Today is Jimmy’s birthday.
I first met him when I bought the building that was to become Mick’s Music & Bar. There are apartments above, and he was a tenant. I thought I should introduce myself, and knocked. Apparently very few people knock on his door. He opened it with an impatient snap. No one told me Jimmy had just one eye, and he didn’t happen to be wearing his fake one. I thought I saw his brain. It was not the best first impression.
Jimmy, glass eye in, began hanging out in my bar while I did the remodeling. He was an old union guy, and was full of advice, some of it useful. He’d leave around three o’clock each day, which was when the R-Bar opened. The R-Bar was a tiny little place down the street where retired guys like Jimmy would spend their afternoons. I called The R-Bar his office, and eventually everyone else did too. His mail was delivered there. His legs were bad, so sometimes I’d give him a lift. Whenever I got in over my head, I’d ask Jimmy if he knew a masonry guy or a plumber or whatever. He’d go to the office, and the next day three guys would show up looking for work.
Jimmy began to share in each success, be it installing a toilet or laying tile. He’d shake his head at my fumbling lack of expertise, but his good eye had that same twinkle my dad’s used to get when I finally got something right.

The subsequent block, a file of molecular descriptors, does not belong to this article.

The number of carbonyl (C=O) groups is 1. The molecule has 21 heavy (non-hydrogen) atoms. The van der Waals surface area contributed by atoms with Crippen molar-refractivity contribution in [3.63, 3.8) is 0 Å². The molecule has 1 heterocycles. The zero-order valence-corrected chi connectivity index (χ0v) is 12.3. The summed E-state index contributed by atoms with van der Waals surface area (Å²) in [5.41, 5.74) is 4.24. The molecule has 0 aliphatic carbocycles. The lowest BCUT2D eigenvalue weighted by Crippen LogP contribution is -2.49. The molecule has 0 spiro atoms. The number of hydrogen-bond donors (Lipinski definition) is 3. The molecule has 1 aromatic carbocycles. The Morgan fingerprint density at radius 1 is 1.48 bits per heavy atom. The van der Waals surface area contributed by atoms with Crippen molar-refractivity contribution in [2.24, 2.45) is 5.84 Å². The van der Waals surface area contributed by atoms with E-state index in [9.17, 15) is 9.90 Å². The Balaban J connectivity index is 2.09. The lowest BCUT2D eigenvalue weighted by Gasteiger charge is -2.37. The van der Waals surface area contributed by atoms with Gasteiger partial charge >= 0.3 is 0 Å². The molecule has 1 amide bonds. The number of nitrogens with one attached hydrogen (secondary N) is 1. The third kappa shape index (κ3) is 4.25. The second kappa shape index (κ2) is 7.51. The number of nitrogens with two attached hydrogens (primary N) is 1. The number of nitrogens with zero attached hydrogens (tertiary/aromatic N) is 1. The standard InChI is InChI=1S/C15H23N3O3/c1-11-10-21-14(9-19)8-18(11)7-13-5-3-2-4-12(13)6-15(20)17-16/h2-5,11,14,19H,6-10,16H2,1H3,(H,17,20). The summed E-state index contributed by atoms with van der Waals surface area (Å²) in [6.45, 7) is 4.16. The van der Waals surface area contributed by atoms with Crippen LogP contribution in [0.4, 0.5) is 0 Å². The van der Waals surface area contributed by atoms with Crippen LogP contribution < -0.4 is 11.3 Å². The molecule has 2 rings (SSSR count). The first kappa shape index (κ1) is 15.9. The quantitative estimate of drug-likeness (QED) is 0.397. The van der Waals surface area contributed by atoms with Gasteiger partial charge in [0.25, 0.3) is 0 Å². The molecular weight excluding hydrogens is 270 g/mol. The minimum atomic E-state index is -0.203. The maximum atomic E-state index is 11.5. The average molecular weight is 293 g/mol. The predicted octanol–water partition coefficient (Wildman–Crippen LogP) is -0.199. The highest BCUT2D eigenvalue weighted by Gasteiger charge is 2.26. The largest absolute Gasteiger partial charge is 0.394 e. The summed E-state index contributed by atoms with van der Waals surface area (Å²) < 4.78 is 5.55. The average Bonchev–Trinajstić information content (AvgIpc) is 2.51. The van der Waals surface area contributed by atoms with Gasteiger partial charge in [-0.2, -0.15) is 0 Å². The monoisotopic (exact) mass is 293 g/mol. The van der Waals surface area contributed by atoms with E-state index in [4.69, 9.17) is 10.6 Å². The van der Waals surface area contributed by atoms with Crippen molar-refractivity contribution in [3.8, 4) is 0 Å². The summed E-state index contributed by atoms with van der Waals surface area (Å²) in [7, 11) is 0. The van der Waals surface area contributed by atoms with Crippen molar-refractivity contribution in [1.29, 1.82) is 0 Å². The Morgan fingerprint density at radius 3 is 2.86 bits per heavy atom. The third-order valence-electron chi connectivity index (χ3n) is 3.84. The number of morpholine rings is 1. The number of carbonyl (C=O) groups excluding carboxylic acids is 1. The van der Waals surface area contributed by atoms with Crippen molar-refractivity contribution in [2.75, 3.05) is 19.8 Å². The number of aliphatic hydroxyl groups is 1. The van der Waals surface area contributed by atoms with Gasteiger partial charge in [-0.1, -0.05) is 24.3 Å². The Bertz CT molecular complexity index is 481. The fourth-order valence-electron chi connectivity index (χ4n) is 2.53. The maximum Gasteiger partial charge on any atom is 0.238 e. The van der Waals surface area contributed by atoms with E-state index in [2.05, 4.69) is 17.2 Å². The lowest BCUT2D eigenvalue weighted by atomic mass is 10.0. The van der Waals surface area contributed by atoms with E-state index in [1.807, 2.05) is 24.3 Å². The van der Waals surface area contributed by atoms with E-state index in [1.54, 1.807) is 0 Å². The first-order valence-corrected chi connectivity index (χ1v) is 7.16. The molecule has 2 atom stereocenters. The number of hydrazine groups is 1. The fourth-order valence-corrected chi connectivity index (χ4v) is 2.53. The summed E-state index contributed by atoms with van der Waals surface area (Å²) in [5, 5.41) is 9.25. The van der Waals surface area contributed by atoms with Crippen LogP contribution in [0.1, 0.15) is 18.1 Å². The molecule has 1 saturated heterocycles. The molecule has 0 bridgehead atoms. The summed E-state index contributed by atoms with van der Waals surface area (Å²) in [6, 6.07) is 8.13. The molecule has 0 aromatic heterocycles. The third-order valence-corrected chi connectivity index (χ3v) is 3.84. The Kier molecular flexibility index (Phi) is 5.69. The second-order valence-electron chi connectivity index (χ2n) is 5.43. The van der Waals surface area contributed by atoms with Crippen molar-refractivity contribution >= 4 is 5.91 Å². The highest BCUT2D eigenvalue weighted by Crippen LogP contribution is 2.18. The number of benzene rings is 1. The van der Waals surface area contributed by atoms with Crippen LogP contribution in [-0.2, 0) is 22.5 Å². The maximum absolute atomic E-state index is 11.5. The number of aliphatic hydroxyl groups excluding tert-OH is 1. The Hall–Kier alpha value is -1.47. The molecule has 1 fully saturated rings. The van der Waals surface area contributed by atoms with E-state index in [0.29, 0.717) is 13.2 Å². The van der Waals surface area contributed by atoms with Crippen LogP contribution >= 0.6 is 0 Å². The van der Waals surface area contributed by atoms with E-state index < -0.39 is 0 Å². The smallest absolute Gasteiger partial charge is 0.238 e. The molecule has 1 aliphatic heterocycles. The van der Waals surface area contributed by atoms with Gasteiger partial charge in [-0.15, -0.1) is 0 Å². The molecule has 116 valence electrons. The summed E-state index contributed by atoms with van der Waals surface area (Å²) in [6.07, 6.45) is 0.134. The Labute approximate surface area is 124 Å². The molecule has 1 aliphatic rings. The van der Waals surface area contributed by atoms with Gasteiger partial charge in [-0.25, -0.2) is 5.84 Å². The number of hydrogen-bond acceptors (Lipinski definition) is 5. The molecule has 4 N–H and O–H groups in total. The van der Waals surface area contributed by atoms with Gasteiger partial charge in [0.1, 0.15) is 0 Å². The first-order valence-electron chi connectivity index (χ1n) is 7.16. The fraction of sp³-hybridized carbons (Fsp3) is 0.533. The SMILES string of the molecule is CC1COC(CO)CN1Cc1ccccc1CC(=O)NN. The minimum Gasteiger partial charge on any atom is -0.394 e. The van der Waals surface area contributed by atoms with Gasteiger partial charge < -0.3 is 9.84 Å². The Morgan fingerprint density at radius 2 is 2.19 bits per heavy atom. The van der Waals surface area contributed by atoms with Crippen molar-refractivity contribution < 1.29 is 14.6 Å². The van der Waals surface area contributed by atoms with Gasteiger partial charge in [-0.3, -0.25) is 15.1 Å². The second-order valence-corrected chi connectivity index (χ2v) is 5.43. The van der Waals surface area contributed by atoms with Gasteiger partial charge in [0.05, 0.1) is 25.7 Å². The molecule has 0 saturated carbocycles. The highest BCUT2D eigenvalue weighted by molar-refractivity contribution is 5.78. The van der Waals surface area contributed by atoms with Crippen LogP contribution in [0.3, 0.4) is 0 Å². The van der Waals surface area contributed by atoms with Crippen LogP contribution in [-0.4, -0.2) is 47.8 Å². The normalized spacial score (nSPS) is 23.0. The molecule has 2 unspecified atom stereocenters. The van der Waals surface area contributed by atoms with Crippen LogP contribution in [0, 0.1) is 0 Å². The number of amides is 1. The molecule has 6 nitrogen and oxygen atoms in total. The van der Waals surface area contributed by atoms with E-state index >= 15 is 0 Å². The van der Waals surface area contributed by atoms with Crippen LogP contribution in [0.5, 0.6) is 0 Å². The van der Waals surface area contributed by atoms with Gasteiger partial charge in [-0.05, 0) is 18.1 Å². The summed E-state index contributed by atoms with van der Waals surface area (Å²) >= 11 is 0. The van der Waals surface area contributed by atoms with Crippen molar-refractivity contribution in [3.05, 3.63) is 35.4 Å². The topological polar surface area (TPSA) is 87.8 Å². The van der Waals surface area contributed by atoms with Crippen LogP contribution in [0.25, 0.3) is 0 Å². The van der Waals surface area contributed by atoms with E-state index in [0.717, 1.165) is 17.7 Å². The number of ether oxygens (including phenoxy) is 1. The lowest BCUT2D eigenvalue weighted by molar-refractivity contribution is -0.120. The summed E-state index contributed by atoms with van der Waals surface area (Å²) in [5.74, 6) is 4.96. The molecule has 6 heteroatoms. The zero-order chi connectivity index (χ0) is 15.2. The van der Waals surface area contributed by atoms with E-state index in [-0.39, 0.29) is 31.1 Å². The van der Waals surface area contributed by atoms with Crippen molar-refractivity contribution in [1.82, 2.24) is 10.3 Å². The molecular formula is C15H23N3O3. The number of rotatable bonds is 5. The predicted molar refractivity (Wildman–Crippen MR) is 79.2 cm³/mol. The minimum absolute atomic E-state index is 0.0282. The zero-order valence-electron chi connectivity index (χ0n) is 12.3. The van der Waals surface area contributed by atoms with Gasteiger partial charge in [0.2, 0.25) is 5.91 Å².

The day I finished building the stage, we celebrated. It had been difficult. I had struggled with the angles and miters, always a little over my head, but finally got it done to my satisfaction and that of the city inspector. That night Jimmy waddled home drunk from Louis Bar, crawled up the long flight of stairs to his apartment, and teetered when he got to his bathroom. He lost his balance and grabbed the medicine cabinet, which pulled off the wall and slammed into the toilet, smashing the tank. Five hours later his neighbor heard water running and discovered Jimmy still asleep on the floor amid all the broken ceramic and mirrors, water pouring onto the floor. The next day I arrived to find our new stage waterlogged, the wood curled like a potato chip. When Jimmy saw what he had done I think he cried more than I did.
Jimmy had a girlfriend, Zetta. She would give him rides in her huge white Cadillac. Neither of them got around all that well, and they’d check on each other twice a day, at eleven and three. The day Mick’s opened, Jimmy insisted on being the guy who bought the first beer, with Zetta at his side. (She didn’t drink.) He proudly handed me a framed two dollar bill, which today is hanging on the wall. I didn’t have the heart to tell him that the beer he ordered was $3.50. Zetta winked.
Jimmy’s routine was so trustworthy that when he missed his eleven o’clock call, Zetta immediately sent George, Jimmy’s neighbor, to check on him. George found Jimmy dead on the stairs. No one knows what happened.
But he’s not quite gone. I feel him in the bar during the day. When I attempt to fix a clogged drain and skank sprays all over me, I hear him chuckle, and I chuckle too. I notice that things don’t break down nearly as often as they used to. Jimmy must have a lot of connections up there too.
Happy birthday, Jimmy. And thanks for the help.